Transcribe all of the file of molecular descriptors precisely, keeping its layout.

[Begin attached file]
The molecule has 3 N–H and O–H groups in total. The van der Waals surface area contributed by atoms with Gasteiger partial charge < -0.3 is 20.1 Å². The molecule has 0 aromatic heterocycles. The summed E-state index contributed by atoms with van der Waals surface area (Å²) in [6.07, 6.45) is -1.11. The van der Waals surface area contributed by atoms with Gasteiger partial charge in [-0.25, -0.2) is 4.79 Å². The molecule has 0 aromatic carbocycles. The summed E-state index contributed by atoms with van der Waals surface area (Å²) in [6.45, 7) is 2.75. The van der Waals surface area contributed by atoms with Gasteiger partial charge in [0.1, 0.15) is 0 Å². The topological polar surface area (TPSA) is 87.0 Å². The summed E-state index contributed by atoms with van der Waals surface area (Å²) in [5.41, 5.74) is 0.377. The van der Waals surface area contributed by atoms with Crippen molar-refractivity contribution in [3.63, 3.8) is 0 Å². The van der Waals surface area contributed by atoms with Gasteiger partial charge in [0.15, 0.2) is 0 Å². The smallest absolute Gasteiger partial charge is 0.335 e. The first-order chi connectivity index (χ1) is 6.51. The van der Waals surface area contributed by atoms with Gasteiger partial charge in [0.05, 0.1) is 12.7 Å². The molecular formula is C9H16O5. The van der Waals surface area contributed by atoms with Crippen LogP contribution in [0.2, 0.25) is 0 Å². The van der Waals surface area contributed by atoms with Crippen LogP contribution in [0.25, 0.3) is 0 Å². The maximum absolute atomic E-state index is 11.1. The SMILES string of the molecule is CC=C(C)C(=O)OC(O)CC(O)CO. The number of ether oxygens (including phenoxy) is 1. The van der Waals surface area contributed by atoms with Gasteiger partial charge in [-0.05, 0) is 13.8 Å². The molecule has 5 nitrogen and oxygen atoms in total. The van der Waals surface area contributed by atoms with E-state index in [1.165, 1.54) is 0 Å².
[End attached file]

The molecule has 3 N–H and O–H groups in total. The van der Waals surface area contributed by atoms with Gasteiger partial charge < -0.3 is 20.1 Å². The molecule has 0 aromatic heterocycles. The summed E-state index contributed by atoms with van der Waals surface area (Å²) in [6.07, 6.45) is -1.11. The van der Waals surface area contributed by atoms with Gasteiger partial charge in [-0.25, -0.2) is 4.79 Å². The molecule has 0 aromatic carbocycles. The summed E-state index contributed by atoms with van der Waals surface area (Å²) in [6.45, 7) is 2.75. The van der Waals surface area contributed by atoms with Gasteiger partial charge in [0.1, 0.15) is 0 Å². The topological polar surface area (TPSA) is 87.0 Å². The summed E-state index contributed by atoms with van der Waals surface area (Å²) in [5.41, 5.74) is 0.377. The van der Waals surface area contributed by atoms with Crippen molar-refractivity contribution in [3.63, 3.8) is 0 Å². The van der Waals surface area contributed by atoms with Gasteiger partial charge in [0.15, 0.2) is 0 Å². The smallest absolute Gasteiger partial charge is 0.335 e. The first-order chi connectivity index (χ1) is 6.51. The van der Waals surface area contributed by atoms with Gasteiger partial charge in [0.05, 0.1) is 12.7 Å². The molecular formula is C9H16O5. The van der Waals surface area contributed by atoms with Crippen LogP contribution in [0.2, 0.25) is 0 Å². The van der Waals surface area contributed by atoms with Crippen LogP contribution in [0.25, 0.3) is 0 Å². The maximum absolute atomic E-state index is 11.1. The SMILES string of the molecule is CC=C(C)C(=O)OC(O)CC(O)CO. The number of ether oxygens (including phenoxy) is 1. The van der Waals surface area contributed by atoms with Gasteiger partial charge in [-0.05, 0) is 13.8 Å². The molecule has 5 nitrogen and oxygen atoms in total. The van der Waals surface area contributed by atoms with E-state index in [1.165, 1.54) is 0 Å².